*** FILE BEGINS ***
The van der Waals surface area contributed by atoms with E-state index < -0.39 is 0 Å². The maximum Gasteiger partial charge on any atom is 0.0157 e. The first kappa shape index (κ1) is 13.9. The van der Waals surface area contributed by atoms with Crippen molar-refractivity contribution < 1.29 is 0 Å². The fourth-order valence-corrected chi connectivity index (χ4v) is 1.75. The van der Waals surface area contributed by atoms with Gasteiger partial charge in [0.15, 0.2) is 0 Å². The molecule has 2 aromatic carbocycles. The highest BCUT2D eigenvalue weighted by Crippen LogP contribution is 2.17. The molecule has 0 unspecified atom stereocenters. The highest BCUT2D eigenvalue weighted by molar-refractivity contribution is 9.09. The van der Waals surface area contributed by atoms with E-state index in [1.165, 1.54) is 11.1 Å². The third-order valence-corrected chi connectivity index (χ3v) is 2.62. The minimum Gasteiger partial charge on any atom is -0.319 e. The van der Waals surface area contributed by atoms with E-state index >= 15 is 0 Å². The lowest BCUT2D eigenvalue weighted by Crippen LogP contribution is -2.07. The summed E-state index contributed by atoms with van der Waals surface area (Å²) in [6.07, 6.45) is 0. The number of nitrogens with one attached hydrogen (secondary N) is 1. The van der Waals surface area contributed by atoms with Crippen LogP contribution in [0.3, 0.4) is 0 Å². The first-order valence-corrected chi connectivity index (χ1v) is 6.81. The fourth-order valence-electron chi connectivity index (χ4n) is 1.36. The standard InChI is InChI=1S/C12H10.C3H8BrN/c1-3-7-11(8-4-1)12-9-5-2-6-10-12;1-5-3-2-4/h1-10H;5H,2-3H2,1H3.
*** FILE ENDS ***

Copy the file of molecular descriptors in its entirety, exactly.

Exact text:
The van der Waals surface area contributed by atoms with E-state index < -0.39 is 0 Å². The maximum Gasteiger partial charge on any atom is 0.0157 e. The first kappa shape index (κ1) is 13.9. The van der Waals surface area contributed by atoms with Crippen molar-refractivity contribution < 1.29 is 0 Å². The fourth-order valence-corrected chi connectivity index (χ4v) is 1.75. The van der Waals surface area contributed by atoms with Gasteiger partial charge in [0.15, 0.2) is 0 Å². The molecule has 2 aromatic carbocycles. The highest BCUT2D eigenvalue weighted by Crippen LogP contribution is 2.17. The molecule has 0 unspecified atom stereocenters. The highest BCUT2D eigenvalue weighted by molar-refractivity contribution is 9.09. The van der Waals surface area contributed by atoms with E-state index in [1.165, 1.54) is 11.1 Å². The third-order valence-corrected chi connectivity index (χ3v) is 2.62. The minimum Gasteiger partial charge on any atom is -0.319 e. The van der Waals surface area contributed by atoms with E-state index >= 15 is 0 Å². The lowest BCUT2D eigenvalue weighted by Crippen LogP contribution is -2.07. The summed E-state index contributed by atoms with van der Waals surface area (Å²) in [6.07, 6.45) is 0. The number of nitrogens with one attached hydrogen (secondary N) is 1. The van der Waals surface area contributed by atoms with Crippen LogP contribution in [0.3, 0.4) is 0 Å². The first-order valence-corrected chi connectivity index (χ1v) is 6.81. The fourth-order valence-electron chi connectivity index (χ4n) is 1.36. The standard InChI is InChI=1S/C12H10.C3H8BrN/c1-3-7-11(8-4-1)12-9-5-2-6-10-12;1-5-3-2-4/h1-10H;5H,2-3H2,1H3.